Brainy Quote of the Day

Wednesday, February 21, 2018


The 5,000 pencil-size robots will fit snugly inside 10 wedge-shaped petals. Here, one of those wedges is fully stocked with 500 robots, each of which will swivel independently to gather light from a known group of space objects, including distant galaxies.
Credit: DESI Collaboration

Topics: Astronomy, Astrophysics, Dark Energy, Space Exploration, Spectrograph, Robotics

A 45-year-old telescope is going to get a high-tech upgrade that will enable it to search for answers to the most perplexing questions in astronomy, including the existence of dark energy, a hypothetical invisible force that might be driving the expansion of the universe.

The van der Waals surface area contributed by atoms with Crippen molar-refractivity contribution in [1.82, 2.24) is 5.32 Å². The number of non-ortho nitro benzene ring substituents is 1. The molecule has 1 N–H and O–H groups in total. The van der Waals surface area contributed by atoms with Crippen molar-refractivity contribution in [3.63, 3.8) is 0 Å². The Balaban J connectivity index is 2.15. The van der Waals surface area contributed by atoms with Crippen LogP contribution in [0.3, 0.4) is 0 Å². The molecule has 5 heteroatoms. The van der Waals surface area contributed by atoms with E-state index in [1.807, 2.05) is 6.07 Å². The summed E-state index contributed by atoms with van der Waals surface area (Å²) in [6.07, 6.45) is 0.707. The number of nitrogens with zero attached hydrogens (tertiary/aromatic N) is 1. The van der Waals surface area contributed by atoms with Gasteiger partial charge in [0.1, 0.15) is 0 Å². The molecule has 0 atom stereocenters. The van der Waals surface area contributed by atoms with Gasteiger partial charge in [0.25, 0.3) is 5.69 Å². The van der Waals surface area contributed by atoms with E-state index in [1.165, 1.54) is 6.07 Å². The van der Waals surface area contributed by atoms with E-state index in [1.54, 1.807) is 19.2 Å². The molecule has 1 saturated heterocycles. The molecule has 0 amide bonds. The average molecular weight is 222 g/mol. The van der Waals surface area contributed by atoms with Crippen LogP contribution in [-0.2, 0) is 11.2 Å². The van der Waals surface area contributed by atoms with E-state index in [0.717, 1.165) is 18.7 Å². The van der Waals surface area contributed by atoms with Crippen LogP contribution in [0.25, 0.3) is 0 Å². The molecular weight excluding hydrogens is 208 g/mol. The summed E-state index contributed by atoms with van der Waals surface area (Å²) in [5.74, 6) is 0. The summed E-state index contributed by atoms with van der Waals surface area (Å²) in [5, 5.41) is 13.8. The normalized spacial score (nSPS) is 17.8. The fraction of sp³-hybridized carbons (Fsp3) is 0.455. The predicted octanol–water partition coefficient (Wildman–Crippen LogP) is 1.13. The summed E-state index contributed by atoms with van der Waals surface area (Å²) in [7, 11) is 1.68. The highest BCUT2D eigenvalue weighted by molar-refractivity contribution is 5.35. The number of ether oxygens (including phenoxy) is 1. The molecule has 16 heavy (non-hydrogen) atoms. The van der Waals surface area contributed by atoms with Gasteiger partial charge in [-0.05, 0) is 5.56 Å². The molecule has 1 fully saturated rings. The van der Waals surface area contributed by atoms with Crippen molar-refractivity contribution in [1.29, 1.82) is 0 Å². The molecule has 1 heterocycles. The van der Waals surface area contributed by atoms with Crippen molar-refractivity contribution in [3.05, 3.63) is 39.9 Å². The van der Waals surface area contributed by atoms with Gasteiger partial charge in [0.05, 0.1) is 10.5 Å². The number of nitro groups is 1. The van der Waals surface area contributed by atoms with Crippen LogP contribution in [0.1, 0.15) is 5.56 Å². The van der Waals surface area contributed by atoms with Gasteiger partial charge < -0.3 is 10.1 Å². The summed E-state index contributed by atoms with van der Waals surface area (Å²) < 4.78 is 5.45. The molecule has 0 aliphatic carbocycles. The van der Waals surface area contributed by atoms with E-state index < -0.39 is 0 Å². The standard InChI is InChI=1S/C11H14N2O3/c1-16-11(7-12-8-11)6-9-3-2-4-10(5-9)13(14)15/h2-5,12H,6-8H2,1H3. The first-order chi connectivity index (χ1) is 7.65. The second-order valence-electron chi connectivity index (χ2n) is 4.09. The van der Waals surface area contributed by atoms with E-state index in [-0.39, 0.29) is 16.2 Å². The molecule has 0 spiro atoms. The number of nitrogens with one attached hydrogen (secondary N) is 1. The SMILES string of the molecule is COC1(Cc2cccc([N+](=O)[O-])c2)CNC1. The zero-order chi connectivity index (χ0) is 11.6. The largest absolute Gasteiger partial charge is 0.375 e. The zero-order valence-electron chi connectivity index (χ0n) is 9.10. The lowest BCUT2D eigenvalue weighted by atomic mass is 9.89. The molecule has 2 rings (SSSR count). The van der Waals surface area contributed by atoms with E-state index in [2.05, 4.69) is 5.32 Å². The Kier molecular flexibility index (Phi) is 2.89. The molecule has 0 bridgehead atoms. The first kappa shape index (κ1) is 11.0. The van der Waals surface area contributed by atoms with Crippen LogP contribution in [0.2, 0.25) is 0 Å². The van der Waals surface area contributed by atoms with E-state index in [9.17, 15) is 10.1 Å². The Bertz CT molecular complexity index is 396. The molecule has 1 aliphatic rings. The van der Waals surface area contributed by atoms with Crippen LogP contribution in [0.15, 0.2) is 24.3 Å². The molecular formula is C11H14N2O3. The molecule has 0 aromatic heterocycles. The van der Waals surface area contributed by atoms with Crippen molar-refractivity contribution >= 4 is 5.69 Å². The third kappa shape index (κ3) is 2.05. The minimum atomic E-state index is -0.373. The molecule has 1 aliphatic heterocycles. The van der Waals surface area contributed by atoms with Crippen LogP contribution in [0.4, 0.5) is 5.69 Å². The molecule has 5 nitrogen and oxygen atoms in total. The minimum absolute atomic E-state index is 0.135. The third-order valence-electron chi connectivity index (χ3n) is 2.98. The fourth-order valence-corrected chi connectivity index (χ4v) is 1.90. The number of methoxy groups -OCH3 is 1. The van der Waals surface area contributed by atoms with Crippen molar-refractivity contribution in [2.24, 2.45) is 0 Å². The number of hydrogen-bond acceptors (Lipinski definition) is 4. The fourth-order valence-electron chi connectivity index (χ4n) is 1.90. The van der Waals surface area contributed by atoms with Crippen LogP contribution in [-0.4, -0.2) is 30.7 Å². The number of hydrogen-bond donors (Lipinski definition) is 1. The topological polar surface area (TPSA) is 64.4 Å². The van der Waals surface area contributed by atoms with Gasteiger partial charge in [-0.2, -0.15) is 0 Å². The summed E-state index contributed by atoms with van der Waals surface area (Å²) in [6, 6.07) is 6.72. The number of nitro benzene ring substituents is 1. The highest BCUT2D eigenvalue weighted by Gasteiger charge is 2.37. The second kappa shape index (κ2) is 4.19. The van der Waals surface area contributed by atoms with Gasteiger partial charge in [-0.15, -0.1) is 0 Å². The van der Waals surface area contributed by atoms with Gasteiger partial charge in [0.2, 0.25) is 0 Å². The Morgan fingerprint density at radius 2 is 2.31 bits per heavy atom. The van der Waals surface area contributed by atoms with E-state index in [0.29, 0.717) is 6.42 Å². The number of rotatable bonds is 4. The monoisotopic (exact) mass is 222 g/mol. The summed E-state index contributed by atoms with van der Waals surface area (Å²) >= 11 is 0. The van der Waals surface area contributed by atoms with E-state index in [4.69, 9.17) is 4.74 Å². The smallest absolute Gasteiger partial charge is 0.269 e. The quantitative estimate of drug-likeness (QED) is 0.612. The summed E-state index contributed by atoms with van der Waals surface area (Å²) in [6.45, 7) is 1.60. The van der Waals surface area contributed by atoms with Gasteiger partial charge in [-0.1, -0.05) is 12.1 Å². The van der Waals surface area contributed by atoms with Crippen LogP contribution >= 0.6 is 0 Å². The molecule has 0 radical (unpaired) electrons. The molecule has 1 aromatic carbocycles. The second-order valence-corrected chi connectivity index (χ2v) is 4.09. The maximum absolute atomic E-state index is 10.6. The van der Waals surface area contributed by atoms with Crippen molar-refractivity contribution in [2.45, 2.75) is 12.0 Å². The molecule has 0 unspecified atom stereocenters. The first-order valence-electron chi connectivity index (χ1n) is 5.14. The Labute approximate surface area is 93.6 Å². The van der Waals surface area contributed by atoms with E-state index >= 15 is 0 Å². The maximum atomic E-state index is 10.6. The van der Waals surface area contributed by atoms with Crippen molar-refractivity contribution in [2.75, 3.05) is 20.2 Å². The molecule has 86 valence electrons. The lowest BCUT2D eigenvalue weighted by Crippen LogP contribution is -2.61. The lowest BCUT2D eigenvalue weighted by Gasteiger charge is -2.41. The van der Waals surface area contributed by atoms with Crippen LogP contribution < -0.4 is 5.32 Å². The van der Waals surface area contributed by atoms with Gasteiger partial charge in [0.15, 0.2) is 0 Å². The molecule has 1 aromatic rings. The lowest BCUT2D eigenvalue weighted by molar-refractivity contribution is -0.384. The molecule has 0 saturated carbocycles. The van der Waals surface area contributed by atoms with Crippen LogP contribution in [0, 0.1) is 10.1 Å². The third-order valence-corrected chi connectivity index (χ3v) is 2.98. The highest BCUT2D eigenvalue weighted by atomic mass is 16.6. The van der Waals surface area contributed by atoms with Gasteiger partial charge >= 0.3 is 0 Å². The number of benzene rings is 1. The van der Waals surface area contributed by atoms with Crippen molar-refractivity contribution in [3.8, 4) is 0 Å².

The Nicholas U. Mayall Telescope in Arizona closed earlier this week to prepare for the installation of a 9-ton device that will feature 5,000 pencil-size robots aiming fiber-optic sensors at distant galaxies.

Every 20 minutes, the swiveling robots will reposition to allow the instrument — called the Dark Energy Spectroscopic Instrument (DESI) — to capture a new portion of the sky. Ten extremely powerful instruments called spectrographs will then analyze the light from the distant objects captured by the sensors and create what has been described as the largest and most detailed 3D map of the universe to date.

"We started with a conceptual design for the instrument in 2010," Joseph Silber, a DESI project engineer who works at the University of California's Lawrence Berkeley Laboratory, said in a statement. "It's based on science that was done on the Baryon Oscillation Spectroscopic Survey (BOSS) instrument. But it's all done robotically instead of manually."

How 5,000 Pencil-Size Robots May Solve the Mysteries of the Universe, Tereza Pultarova,

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